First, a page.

Reputation Risk – Story of Hospital Over-Charging Its Employees for Insurance for Health Care

Here’s a story of short-term gain creating a lousy reputation. A Winston-Salem hospital (N.C. Baptist Hospital) is about to start paying off in a class action because it over-charged its employees for health-care insurance premiums. How? The health care was provided by a plan owned by Baptist and another hospital. The hospital charged its employees more for the health care insurance premiums than it charged to employees of other companies.

The hospital apparently took in an extra $ 5 or so million over a period of years. One wonders how it values the negative consequences of the resulting publicity, and how the annual bonus pool is looking for the people who approved the over-charging. Once can also wonder if the hospital was guided by a lawyer who wrote a letter arguing the overcharge "could technically be legally" instead of saying "this is a really bad idea."

Here’s the key quote:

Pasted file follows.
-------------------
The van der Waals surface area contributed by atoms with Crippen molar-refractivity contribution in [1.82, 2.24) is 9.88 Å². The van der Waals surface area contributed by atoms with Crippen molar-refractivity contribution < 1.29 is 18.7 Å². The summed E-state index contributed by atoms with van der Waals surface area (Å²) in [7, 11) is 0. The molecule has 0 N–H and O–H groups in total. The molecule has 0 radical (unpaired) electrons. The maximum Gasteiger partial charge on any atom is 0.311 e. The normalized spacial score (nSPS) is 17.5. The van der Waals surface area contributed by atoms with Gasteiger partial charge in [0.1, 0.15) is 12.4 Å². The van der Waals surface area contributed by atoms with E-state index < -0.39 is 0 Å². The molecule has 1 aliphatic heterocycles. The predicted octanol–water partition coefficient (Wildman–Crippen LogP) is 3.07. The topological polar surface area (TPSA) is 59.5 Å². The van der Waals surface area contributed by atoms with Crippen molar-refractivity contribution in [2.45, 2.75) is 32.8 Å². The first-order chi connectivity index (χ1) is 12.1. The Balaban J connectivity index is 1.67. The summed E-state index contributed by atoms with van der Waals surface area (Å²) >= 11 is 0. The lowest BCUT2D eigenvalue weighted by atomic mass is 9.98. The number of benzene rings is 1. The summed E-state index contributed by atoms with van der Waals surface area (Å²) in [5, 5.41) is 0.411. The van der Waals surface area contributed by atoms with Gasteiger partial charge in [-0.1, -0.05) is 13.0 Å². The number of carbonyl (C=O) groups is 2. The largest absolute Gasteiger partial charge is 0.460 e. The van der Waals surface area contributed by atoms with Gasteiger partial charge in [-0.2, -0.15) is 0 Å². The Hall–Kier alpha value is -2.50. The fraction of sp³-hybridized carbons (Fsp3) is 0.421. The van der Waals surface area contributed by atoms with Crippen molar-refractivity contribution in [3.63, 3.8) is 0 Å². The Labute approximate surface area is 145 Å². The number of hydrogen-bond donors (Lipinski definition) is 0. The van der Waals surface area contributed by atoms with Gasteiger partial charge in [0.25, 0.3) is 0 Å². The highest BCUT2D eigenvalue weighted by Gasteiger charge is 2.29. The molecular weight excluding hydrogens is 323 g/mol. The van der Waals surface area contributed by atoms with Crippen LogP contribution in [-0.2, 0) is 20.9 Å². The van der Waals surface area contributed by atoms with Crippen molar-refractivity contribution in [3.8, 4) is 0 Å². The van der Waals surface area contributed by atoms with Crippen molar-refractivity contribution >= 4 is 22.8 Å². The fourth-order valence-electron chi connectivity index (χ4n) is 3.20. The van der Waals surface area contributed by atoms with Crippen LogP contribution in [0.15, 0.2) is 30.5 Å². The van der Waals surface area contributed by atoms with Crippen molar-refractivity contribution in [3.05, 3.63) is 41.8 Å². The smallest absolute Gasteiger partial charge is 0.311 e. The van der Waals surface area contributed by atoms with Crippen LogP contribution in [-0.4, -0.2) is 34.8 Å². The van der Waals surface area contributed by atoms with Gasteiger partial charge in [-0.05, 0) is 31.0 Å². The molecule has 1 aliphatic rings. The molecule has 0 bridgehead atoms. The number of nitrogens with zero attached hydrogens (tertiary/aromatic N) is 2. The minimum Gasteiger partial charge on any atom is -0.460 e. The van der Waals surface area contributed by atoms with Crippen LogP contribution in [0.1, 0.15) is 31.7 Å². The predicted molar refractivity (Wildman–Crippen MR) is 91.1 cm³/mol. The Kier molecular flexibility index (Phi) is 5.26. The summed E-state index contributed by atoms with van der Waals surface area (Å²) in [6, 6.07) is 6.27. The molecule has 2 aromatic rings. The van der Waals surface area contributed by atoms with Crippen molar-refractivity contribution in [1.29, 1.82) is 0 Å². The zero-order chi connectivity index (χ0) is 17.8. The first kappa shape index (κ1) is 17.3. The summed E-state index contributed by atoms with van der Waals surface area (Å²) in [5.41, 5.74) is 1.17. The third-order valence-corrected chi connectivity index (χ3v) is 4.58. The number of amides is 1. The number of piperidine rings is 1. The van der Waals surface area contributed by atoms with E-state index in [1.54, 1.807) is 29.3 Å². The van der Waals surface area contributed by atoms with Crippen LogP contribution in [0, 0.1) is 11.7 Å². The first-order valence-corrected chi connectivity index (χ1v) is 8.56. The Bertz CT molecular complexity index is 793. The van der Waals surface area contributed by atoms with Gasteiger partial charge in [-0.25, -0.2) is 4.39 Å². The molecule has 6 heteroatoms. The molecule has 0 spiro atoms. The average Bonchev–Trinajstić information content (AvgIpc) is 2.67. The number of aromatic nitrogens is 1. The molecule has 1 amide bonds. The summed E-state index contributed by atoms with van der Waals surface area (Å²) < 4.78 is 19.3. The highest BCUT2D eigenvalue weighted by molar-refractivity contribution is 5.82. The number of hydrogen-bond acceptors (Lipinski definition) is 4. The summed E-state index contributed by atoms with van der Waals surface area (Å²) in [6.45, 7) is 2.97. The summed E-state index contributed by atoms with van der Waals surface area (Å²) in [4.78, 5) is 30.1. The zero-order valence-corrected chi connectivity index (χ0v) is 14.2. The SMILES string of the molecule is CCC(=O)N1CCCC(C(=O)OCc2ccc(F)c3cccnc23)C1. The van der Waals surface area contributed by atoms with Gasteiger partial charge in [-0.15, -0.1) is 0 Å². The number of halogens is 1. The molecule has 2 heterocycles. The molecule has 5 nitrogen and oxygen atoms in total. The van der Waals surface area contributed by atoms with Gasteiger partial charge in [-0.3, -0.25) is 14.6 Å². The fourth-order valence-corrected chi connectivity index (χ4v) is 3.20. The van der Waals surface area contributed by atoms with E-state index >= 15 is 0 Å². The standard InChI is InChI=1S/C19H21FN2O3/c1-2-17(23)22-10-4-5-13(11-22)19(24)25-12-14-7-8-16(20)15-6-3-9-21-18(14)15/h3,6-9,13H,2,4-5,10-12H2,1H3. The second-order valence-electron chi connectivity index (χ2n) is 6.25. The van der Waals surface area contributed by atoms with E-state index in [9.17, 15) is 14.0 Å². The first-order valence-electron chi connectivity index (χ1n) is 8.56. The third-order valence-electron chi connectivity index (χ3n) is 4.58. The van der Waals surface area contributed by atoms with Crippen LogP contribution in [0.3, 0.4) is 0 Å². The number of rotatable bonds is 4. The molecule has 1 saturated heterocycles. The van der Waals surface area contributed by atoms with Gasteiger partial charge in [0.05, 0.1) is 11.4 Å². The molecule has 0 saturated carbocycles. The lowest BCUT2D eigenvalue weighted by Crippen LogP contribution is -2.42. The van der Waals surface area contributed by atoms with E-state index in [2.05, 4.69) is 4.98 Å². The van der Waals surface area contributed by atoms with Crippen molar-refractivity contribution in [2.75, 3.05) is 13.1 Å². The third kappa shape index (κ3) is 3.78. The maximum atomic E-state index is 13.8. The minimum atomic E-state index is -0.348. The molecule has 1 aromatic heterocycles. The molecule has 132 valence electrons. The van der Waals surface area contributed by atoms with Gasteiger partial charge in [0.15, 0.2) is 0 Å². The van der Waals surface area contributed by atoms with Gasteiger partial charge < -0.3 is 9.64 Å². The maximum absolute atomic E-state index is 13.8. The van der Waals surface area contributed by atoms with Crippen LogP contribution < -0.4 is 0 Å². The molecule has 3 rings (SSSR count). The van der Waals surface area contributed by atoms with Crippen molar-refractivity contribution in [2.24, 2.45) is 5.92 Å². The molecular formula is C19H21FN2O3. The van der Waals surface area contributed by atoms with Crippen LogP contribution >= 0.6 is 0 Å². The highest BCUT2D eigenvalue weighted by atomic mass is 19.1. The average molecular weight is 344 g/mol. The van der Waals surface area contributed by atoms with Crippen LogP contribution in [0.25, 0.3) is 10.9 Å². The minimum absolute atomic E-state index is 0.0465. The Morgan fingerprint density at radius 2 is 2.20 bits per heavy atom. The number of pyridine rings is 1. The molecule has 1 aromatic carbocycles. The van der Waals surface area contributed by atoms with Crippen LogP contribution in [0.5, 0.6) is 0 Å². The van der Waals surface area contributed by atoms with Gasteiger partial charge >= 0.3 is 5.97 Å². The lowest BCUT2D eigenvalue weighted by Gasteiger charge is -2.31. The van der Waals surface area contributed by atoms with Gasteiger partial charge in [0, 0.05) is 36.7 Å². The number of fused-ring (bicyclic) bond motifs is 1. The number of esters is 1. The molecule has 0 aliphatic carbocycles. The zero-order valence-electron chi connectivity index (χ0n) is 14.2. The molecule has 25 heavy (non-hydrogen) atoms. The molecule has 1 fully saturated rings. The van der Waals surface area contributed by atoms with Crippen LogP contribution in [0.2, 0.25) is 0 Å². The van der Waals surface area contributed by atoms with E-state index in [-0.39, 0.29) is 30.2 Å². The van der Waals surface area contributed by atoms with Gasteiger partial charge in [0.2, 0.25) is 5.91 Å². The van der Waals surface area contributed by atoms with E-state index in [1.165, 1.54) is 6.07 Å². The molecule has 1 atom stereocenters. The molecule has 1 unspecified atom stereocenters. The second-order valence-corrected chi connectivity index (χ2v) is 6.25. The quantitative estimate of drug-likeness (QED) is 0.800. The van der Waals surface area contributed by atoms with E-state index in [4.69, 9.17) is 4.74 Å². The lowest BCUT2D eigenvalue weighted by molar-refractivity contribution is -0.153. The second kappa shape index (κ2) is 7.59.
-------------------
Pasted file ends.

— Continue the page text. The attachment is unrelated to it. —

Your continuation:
"Baptist has denied any wrongdoing. It said the selection of MedCost was a plan-sponsor function, not a fiduciary function, and therefore its actions were not governed by ERISA.

"NCBH alleges that cost is only one factor in a prudence analysis, and that MedCost provided superior service or capabilities in other areas that justified any increase in cost," Baptist said in June 2009.

However, according to the agreement, the plaintiffs’ attorneys "obtained reliable documentary evidence to suggest that NCBH had a history of ‘self-dealing’ with its subsidiary provider network. Indeed, that evidence indicated NCBH was even offering better pricing to outside health plans that used the MedCost network than it was offering its own plan and own employees."

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About Kirk

Since becoming a lawyer in 1983, Kirk’s over 30 years of practice have focused on advising a wide range of corporations, associations, and individuals (as both plaintiffs and defendants) on both tort and commercial law issues centered around “mass torts.”

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